Background: Elevations in liver function tests have been reported in patients receiving total parenteral nutrition (TPN). The clinical aspects of end-stage liver disease (ESLD) associated with the prolonged use of home TPN have not been fully clarified. In previous series patients with duodenocolostomies appeared to be at higher risk than persons with some jejunum or ileum remaining in situ.
Methods: The records of 42 patients treated with home TPN for more than 1 year were examined. This constituted 283 person-years of home TPN. Patients with duodenocolostomies were examined as a separate group on the basis of the literature experience.
Results: Six of 42 patients who received chronic home TPN had ESLD with 100% subsequent mortality, at an average of 10.8 +/- 7.1 months after the initial bilirubin elevation. Thirteen of 42 patients had superior mesenteric artery or vein thrombosis (SMT) leading to duodenocolostomy. In 8 of these 13 patients with SMT and underlying inflammatory or malignant disorder, 2 had ESLD. The remaining 5 SMT patients who had only minimal liver enzyme elevation over 13.6 +/- 6.7 (range 3 to 19) years of home TPN were significantly younger (36 +/- 7 years vs 64 +/- 13 years) and did not have underlying inflammation either by clinical diagnosis or as reflected in the high normal serum albumin level (> or = 4.0 g/dL). Despite their extreme short bowel syndrome and long exposure to home TPN, ESLD did not develop.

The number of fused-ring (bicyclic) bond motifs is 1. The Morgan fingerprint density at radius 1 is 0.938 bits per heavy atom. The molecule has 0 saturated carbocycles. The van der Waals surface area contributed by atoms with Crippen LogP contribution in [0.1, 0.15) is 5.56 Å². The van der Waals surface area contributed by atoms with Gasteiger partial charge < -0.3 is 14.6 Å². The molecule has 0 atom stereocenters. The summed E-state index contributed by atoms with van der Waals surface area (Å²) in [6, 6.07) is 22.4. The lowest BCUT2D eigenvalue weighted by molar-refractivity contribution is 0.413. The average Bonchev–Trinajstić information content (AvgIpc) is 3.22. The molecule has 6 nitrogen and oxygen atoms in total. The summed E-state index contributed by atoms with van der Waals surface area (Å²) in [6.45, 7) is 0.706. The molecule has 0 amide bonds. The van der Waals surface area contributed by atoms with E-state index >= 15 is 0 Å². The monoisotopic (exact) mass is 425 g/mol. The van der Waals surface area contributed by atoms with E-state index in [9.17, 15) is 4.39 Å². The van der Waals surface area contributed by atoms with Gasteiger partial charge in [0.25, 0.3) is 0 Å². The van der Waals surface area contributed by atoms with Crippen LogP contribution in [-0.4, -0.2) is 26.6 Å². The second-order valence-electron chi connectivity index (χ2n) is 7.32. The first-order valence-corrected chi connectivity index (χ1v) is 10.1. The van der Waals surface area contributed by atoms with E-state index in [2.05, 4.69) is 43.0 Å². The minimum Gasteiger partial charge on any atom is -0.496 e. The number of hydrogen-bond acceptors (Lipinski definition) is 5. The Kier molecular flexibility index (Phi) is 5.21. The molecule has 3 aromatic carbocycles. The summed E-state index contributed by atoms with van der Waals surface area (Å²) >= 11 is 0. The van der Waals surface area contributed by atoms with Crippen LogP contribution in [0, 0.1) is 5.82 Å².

Conclusions: Approximately 15% of patients who receive prolonged TPN have ESLD with a high rate of morbidity and mortality. The combination of chronic inflammation and the short bowel syndrome appears to be necessary for the development of ESLD with prolonged home TPN.